Urbanization is a sign of the times. Since the Industrial Revolution, many people have moved to cities in hopes of better, more prosperous ways of living. As technologies evolve and the human population increases, the pressures to urbanize dramatically increase. By 2050, it’s expected that nearly 70% (revise hyperlink) 66-70% of the world’s population will live in cities.
Characterized by the process of increased populations in cities and suburbs, urbanization is generally thought to correlate with the advancement of civilization. It can in many cases radically improve the quality of life for citizens while improving economic, political, and cultural structures, but certainly not in every case.
There are many advantages that urbanization can offer the planet, people, and local economies. Yet, if urban planning is haphazard or not implemented strategically, it could have unforeseen consequences contributing to unsuitable living conditions in cities and countries. Focusing on the benefits and challenges of urbanization allows us to identify what to focus on as new urban areas, like smart cities, are created:
Trade and commerce: Urbanization advances the country’s business sectors by providing more jobs and a more diverse economy. A vast network of goods and services has helped develop modern commercial institutions and exchanges that have empowered the growth of urban areas. Commercialization and trade offers town and cities better business opportunities and returns compared to rural areas. Rural citizens come to urban places with their goods and needs for products and services only available in urban areas.
Tourism industries: More people in cities means the need for better transportation systems. Foreigners are attracted to cities with great transportation for easy mobility as well as unique attractions partially supported by infrastructure. It provides great foreign currency inflows for the cities’ economies.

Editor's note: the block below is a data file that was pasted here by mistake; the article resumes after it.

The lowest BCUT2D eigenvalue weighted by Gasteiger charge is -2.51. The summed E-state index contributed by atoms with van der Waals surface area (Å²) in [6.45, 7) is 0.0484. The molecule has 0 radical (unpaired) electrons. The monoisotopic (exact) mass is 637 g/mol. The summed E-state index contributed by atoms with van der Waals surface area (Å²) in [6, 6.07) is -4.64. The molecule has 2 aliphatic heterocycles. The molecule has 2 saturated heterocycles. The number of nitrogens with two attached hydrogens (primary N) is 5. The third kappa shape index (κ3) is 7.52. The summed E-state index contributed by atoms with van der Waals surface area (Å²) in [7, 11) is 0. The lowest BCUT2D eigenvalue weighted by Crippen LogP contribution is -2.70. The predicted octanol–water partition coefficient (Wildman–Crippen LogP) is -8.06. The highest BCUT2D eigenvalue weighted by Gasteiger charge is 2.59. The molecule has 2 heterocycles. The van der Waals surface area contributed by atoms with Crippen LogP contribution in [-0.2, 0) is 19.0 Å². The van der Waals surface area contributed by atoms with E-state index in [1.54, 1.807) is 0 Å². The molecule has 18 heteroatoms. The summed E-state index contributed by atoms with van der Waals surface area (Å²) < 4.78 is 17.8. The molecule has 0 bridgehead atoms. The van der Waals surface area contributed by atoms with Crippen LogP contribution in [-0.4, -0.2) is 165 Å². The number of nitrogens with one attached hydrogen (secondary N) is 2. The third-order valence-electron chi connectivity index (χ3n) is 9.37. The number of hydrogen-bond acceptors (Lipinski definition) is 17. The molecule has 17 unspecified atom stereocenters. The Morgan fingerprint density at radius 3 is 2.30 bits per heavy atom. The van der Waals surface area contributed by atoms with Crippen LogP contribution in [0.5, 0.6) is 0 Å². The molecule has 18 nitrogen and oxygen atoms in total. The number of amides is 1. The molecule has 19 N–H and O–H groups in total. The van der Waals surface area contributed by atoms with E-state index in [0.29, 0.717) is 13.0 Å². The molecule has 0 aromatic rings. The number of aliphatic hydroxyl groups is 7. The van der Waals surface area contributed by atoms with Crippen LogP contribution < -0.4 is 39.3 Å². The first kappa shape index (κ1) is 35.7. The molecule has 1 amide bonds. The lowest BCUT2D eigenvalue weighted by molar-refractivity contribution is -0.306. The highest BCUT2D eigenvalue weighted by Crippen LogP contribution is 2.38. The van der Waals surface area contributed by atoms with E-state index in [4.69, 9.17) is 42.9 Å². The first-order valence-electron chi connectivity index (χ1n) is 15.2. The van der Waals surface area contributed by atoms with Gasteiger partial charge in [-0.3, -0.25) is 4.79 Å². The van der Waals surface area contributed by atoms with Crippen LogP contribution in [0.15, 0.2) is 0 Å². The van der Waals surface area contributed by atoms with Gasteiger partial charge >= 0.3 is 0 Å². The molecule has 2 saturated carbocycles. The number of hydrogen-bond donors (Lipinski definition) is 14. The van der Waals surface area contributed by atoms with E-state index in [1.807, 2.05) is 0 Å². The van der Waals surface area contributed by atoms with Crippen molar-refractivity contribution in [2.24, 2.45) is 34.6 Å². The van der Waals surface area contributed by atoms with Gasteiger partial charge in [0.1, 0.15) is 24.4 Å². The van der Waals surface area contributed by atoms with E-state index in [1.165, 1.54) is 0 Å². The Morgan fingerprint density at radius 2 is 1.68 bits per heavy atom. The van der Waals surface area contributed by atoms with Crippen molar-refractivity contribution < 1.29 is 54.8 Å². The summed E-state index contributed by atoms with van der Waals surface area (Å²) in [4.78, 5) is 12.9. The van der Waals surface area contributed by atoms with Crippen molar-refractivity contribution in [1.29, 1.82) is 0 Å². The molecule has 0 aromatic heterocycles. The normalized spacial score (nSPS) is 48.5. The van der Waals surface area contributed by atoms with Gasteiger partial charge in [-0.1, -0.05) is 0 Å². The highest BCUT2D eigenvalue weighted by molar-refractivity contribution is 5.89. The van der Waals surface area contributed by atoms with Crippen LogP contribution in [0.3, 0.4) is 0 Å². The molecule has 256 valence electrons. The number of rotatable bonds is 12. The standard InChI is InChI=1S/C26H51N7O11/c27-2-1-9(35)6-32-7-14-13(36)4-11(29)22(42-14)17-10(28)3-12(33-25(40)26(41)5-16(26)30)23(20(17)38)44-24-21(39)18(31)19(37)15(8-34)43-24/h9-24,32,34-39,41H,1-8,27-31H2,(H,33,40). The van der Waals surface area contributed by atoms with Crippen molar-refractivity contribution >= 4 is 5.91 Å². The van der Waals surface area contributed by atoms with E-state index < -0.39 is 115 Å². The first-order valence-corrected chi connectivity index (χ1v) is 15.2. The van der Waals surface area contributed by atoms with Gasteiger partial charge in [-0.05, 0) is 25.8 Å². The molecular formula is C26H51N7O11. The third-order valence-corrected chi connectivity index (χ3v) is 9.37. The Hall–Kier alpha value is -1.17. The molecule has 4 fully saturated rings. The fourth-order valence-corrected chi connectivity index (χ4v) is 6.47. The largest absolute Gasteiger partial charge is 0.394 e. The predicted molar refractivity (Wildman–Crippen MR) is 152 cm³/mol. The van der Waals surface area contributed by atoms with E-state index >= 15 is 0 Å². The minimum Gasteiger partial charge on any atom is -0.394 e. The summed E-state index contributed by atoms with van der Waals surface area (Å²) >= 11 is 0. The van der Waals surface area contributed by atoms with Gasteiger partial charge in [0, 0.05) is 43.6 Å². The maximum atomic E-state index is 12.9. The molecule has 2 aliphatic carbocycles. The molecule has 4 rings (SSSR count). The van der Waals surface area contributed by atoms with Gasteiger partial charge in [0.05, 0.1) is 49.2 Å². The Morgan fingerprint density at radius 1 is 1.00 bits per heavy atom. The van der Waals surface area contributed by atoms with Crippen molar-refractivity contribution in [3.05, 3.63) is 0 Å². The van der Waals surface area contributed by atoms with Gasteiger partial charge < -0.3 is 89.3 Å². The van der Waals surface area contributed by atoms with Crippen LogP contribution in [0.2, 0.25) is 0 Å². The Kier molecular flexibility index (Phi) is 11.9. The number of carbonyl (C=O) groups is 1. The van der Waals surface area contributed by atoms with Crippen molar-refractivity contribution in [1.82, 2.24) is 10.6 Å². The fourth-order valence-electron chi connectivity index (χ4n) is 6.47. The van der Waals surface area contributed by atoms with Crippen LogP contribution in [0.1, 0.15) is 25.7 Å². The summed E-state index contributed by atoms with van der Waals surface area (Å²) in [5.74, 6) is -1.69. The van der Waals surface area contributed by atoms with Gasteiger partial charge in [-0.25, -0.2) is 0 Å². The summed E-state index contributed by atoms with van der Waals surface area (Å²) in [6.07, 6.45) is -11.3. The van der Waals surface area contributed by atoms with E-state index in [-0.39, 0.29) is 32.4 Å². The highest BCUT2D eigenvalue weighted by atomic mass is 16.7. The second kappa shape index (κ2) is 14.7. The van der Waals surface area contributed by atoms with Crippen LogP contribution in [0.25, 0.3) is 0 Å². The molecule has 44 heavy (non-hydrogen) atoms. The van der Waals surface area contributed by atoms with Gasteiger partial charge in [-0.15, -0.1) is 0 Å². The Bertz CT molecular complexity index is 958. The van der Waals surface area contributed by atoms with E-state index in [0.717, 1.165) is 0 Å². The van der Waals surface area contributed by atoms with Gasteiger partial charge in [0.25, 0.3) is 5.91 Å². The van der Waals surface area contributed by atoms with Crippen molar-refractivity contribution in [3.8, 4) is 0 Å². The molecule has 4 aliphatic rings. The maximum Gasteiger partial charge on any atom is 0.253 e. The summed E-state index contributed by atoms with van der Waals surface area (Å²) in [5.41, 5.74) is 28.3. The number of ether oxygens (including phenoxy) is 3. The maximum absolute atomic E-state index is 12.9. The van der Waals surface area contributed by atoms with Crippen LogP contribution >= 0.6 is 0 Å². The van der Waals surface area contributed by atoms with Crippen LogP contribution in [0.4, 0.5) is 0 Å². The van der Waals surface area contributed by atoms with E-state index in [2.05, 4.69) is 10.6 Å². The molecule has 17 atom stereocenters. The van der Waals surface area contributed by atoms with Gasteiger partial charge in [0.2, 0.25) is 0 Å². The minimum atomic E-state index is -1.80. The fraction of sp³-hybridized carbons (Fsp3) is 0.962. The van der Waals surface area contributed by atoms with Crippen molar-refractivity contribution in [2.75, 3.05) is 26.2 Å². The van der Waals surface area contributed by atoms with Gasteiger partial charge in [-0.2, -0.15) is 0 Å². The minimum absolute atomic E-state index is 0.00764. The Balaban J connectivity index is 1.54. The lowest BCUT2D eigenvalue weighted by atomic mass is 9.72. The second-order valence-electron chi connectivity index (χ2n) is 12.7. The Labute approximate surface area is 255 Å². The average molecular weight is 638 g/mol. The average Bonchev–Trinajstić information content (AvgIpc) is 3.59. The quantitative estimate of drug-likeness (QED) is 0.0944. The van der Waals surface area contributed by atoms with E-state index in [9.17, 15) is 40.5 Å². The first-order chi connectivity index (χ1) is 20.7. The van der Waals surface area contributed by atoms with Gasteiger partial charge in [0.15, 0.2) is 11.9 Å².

Culture and Sciences: Improvements in culture and sciences are projected to increase through increased urbanization. As diverse cultures interact, work, and communicate with one another in close proximity, cultures are integrated more smoothly. In addition, access to better educational facilities and living standards (like better sanitation, healthcare, and housing) can create better recreational lifestyles and better social life. These reasons encourage more people to migrate into cities and town to obtain a variety of social services and benefits which are widespread and limited in rural areas.
Development of housing issues: The rapid flow of rural populations into urban areas mean there will be a rise in housing scarcity. Insufficient space for housing and public buildings may give rise to housing problems, poverty, and unemployment. Costly building materials may be unaffordable for some individuals, resulting in slums.
Decrease in rural populations: The decrease in rural populations means a shortage of workers who will be able to produce agriculture. As a result, there may be an in-demand need to feed growing populations within cities. But there will also be a dramatic escalation of solid waste production in cities and on farms trying to grow enough food. For example, Nitrogen discarded in farm and urban organic wastes each year equals 137% of the nitrogen in all chemical fertilizers, which can negatively affect climates.
Overpopulation in urban areas: Overcrowding occurs when a large number of people live in a small areas. Congested areas increase daily as the inflow of immigrants and people move into the cities.Pressure is put on sanitation and water facilities. In addition, environmental pollution and health hazards may become more rampant.
It’s difficult to predict the precise changes for each nation because there are uncertainties in how much and where urban populations will grow in the future. However, with the benefits and challenges of urbanization we can start to formulate solutions to help better sustain cities and people across the globe. We have much to be excited for when it comes to urbanization, as long as we can prepare for the consequences to create a better society for all urbanites.
Image: Dylan Taylor by Wikimedia Commons
Source: Dylan Taylor
This article is culled from daily press coverage from around the world. It is posted on the Urban Gateway by way of keeping all users informed about matters of interest. The opinion expressed in this article is that of the author and in no way reflects the opinion of UN-Habitat.